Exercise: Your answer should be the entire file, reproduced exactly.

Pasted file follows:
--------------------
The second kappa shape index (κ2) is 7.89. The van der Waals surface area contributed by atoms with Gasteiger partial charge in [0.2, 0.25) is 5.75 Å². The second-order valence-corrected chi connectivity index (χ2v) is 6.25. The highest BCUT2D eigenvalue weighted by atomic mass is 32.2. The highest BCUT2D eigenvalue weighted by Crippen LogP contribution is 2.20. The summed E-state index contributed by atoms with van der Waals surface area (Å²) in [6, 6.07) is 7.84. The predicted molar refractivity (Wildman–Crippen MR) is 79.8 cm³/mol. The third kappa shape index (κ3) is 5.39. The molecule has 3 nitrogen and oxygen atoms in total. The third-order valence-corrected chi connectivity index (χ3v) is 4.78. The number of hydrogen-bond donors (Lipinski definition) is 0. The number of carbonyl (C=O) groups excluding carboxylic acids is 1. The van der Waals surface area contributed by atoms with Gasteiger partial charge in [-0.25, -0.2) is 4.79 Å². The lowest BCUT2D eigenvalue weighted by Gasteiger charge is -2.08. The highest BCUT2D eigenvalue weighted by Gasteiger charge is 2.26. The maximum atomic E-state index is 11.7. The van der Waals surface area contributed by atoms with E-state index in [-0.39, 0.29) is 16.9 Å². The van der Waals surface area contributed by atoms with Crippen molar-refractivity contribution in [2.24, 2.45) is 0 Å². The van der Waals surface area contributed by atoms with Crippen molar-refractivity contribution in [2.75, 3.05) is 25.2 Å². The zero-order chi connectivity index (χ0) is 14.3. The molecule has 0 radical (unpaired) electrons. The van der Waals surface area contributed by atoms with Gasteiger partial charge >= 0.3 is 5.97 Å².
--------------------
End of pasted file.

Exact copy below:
The second kappa shape index (κ2) is 7.89. The van der Waals surface area contributed by atoms with Gasteiger partial charge in [0.2, 0.25) is 5.75 Å². The second-order valence-corrected chi connectivity index (χ2v) is 6.25. The highest BCUT2D eigenvalue weighted by atomic mass is 32.2. The highest BCUT2D eigenvalue weighted by Crippen LogP contribution is 2.20. The summed E-state index contributed by atoms with van der Waals surface area (Å²) in [6, 6.07) is 7.84. The predicted molar refractivity (Wildman–Crippen MR) is 79.8 cm³/mol. The third kappa shape index (κ3) is 5.39. The molecule has 3 nitrogen and oxygen atoms in total. The third-order valence-corrected chi connectivity index (χ3v) is 4.78. The number of hydrogen-bond donors (Lipinski definition) is 0. The number of carbonyl (C=O) groups excluding carboxylic acids is 1. The van der Waals surface area contributed by atoms with Gasteiger partial charge in [-0.25, -0.2) is 4.79 Å². The lowest BCUT2D eigenvalue weighted by Gasteiger charge is -2.08. The highest BCUT2D eigenvalue weighted by Gasteiger charge is 2.26. The maximum atomic E-state index is 11.7. The van der Waals surface area contributed by atoms with E-state index in [-0.39, 0.29) is 16.9 Å². The van der Waals surface area contributed by atoms with Crippen molar-refractivity contribution in [2.24, 2.45) is 0 Å². The van der Waals surface area contributed by atoms with Crippen molar-refractivity contribution in [2.75, 3.05) is 25.2 Å². The zero-order chi connectivity index (χ0) is 14.3. The molecule has 0 radical (unpaired) electrons. The van der Waals surface area contributed by atoms with Gasteiger partial charge >= 0.3 is 5.97 Å².